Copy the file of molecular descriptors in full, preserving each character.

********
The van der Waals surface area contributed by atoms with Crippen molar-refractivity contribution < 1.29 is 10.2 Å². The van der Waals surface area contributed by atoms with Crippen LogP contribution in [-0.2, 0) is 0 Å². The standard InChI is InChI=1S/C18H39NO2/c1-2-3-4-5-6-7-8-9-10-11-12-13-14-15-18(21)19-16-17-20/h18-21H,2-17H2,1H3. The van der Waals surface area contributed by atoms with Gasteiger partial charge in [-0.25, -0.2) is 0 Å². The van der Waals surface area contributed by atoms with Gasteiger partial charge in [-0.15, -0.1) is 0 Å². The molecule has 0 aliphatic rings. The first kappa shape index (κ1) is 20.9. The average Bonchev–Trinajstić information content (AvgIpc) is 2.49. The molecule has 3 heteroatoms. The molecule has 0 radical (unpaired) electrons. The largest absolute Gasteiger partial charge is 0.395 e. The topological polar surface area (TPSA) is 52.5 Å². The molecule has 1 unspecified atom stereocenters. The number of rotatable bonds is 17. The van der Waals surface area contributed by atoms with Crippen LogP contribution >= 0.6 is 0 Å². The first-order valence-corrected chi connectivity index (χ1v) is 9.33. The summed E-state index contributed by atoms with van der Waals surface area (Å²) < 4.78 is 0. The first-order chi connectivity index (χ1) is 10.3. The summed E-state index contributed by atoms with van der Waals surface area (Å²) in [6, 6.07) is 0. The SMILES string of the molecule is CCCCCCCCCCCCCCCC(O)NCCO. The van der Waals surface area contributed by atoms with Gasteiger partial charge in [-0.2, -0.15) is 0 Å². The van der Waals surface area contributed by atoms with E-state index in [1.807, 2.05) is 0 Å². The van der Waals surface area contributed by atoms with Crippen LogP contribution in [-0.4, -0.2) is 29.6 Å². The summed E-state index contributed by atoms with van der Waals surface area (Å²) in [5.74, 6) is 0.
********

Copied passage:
The van der Waals surface area contributed by atoms with Crippen molar-refractivity contribution < 1.29 is 10.2 Å². The van der Waals surface area contributed by atoms with Crippen LogP contribution in [-0.2, 0) is 0 Å². The standard InChI is InChI=1S/C18H39NO2/c1-2-3-4-5-6-7-8-9-10-11-12-13-14-15-18(21)19-16-17-20/h18-21H,2-17H2,1H3. The van der Waals surface area contributed by atoms with Gasteiger partial charge in [-0.25, -0.2) is 0 Å². The van der Waals surface area contributed by atoms with Gasteiger partial charge in [-0.15, -0.1) is 0 Å². The molecule has 0 aliphatic rings. The first kappa shape index (κ1) is 20.9. The average Bonchev–Trinajstić information content (AvgIpc) is 2.49. The molecule has 3 heteroatoms. The molecule has 0 radical (unpaired) electrons. The largest absolute Gasteiger partial charge is 0.395 e. The topological polar surface area (TPSA) is 52.5 Å². The molecule has 1 unspecified atom stereocenters. The number of rotatable bonds is 17. The van der Waals surface area contributed by atoms with Crippen LogP contribution >= 0.6 is 0 Å². The first-order valence-corrected chi connectivity index (χ1v) is 9.33. The summed E-state index contributed by atoms with van der Waals surface area (Å²) < 4.78 is 0. The first-order chi connectivity index (χ1) is 10.3. The summed E-state index contributed by atoms with van der Waals surface area (Å²) in [6, 6.07) is 0. The SMILES string of the molecule is CCCCCCCCCCCCCCCC(O)NCCO. The van der Waals surface area contributed by atoms with Gasteiger partial charge in [-0.2, -0.15) is 0 Å². The van der Waals surface area contributed by atoms with E-state index in [1.807, 2.05) is 0 Å². The van der Waals surface area contributed by atoms with Crippen LogP contribution in [-0.4, -0.2) is 29.6 Å². The summed E-state index contributed by atoms with van der Waals surface area (Å²) in [5.74, 6) is 0.